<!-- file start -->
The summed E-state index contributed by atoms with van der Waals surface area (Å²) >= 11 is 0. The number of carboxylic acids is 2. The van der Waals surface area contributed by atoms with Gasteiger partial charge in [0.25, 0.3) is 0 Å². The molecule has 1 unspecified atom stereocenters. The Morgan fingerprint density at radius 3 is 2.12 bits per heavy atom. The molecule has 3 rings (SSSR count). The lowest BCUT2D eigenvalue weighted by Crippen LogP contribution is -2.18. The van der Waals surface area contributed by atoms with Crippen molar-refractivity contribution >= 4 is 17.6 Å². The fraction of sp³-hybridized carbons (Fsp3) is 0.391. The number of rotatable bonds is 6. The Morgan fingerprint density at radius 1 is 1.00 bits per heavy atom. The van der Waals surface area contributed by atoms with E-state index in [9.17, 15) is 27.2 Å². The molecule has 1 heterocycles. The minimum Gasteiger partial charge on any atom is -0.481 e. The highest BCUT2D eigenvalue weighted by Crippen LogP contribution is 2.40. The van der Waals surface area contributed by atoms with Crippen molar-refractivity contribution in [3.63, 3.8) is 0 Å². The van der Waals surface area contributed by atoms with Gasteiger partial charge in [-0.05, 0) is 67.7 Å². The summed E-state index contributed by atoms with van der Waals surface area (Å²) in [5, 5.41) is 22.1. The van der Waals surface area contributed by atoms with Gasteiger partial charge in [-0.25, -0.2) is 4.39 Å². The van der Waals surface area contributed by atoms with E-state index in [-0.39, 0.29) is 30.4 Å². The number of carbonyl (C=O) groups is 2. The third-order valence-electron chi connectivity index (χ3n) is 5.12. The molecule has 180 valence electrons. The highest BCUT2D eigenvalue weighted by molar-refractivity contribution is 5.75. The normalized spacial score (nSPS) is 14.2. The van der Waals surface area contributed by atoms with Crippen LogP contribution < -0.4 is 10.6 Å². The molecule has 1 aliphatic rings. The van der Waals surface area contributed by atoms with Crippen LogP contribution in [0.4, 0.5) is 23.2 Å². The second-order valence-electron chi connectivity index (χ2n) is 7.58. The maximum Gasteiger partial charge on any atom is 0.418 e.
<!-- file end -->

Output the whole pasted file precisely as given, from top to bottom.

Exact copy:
The summed E-state index contributed by atoms with van der Waals surface area (Å²) >= 11 is 0. The number of carboxylic acids is 2. The van der Waals surface area contributed by atoms with Gasteiger partial charge in [0.25, 0.3) is 0 Å². The molecule has 1 unspecified atom stereocenters. The Morgan fingerprint density at radius 3 is 2.12 bits per heavy atom. The molecule has 3 rings (SSSR count). The lowest BCUT2D eigenvalue weighted by Crippen LogP contribution is -2.18. The van der Waals surface area contributed by atoms with Crippen molar-refractivity contribution >= 4 is 17.6 Å². The fraction of sp³-hybridized carbons (Fsp3) is 0.391. The number of rotatable bonds is 6. The Morgan fingerprint density at radius 1 is 1.00 bits per heavy atom. The van der Waals surface area contributed by atoms with E-state index in [9.17, 15) is 27.2 Å². The molecule has 1 heterocycles. The minimum Gasteiger partial charge on any atom is -0.481 e. The highest BCUT2D eigenvalue weighted by Crippen LogP contribution is 2.40. The van der Waals surface area contributed by atoms with Crippen molar-refractivity contribution in [3.63, 3.8) is 0 Å². The van der Waals surface area contributed by atoms with Gasteiger partial charge in [-0.05, 0) is 67.7 Å². The summed E-state index contributed by atoms with van der Waals surface area (Å²) in [5, 5.41) is 22.1. The van der Waals surface area contributed by atoms with Gasteiger partial charge in [-0.25, -0.2) is 4.39 Å². The van der Waals surface area contributed by atoms with E-state index in [-0.39, 0.29) is 30.4 Å². The number of carbonyl (C=O) groups is 2. The third-order valence-electron chi connectivity index (χ3n) is 5.12. The molecule has 180 valence electrons. The highest BCUT2D eigenvalue weighted by molar-refractivity contribution is 5.75. The normalized spacial score (nSPS) is 14.2. The van der Waals surface area contributed by atoms with Crippen LogP contribution < -0.4 is 10.6 Å². The molecule has 1 aliphatic rings. The van der Waals surface area contributed by atoms with Crippen LogP contribution in [0.4, 0.5) is 23.2 Å². The second-order valence-electron chi connectivity index (χ2n) is 7.58. The maximum Gasteiger partial charge on any atom is 0.418 e.